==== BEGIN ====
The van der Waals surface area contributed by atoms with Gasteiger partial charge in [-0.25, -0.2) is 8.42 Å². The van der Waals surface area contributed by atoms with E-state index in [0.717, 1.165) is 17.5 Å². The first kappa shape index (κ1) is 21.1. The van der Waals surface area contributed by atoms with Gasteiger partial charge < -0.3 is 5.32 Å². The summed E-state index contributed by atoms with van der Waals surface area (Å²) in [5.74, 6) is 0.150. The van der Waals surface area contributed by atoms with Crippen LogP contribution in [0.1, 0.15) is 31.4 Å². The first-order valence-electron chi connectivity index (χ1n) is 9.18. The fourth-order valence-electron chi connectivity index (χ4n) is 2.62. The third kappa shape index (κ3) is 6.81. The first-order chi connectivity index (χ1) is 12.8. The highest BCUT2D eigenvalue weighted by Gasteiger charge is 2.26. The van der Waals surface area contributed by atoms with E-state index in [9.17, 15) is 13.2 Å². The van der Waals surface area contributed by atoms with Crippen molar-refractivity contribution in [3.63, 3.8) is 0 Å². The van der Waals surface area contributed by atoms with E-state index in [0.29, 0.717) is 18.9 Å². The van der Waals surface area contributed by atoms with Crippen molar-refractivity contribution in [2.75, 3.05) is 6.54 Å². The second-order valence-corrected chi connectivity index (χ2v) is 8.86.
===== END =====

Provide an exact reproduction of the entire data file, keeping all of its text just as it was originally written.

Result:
The van der Waals surface area contributed by atoms with Gasteiger partial charge in [-0.25, -0.2) is 8.42 Å². The van der Waals surface area contributed by atoms with E-state index in [0.717, 1.165) is 17.5 Å². The first kappa shape index (κ1) is 21.1. The van der Waals surface area contributed by atoms with Gasteiger partial charge < -0.3 is 5.32 Å². The summed E-state index contributed by atoms with van der Waals surface area (Å²) in [5.74, 6) is 0.150. The van der Waals surface area contributed by atoms with Crippen LogP contribution in [0.1, 0.15) is 31.4 Å². The first-order valence-electron chi connectivity index (χ1n) is 9.18. The fourth-order valence-electron chi connectivity index (χ4n) is 2.62. The third kappa shape index (κ3) is 6.81. The first-order chi connectivity index (χ1) is 12.8. The highest BCUT2D eigenvalue weighted by Gasteiger charge is 2.26. The van der Waals surface area contributed by atoms with E-state index in [9.17, 15) is 13.2 Å². The van der Waals surface area contributed by atoms with Crippen molar-refractivity contribution in [3.63, 3.8) is 0 Å². The van der Waals surface area contributed by atoms with E-state index in [0.29, 0.717) is 18.9 Å². The van der Waals surface area contributed by atoms with Crippen molar-refractivity contribution in [2.75, 3.05) is 6.54 Å². The second-order valence-corrected chi connectivity index (χ2v) is 8.86.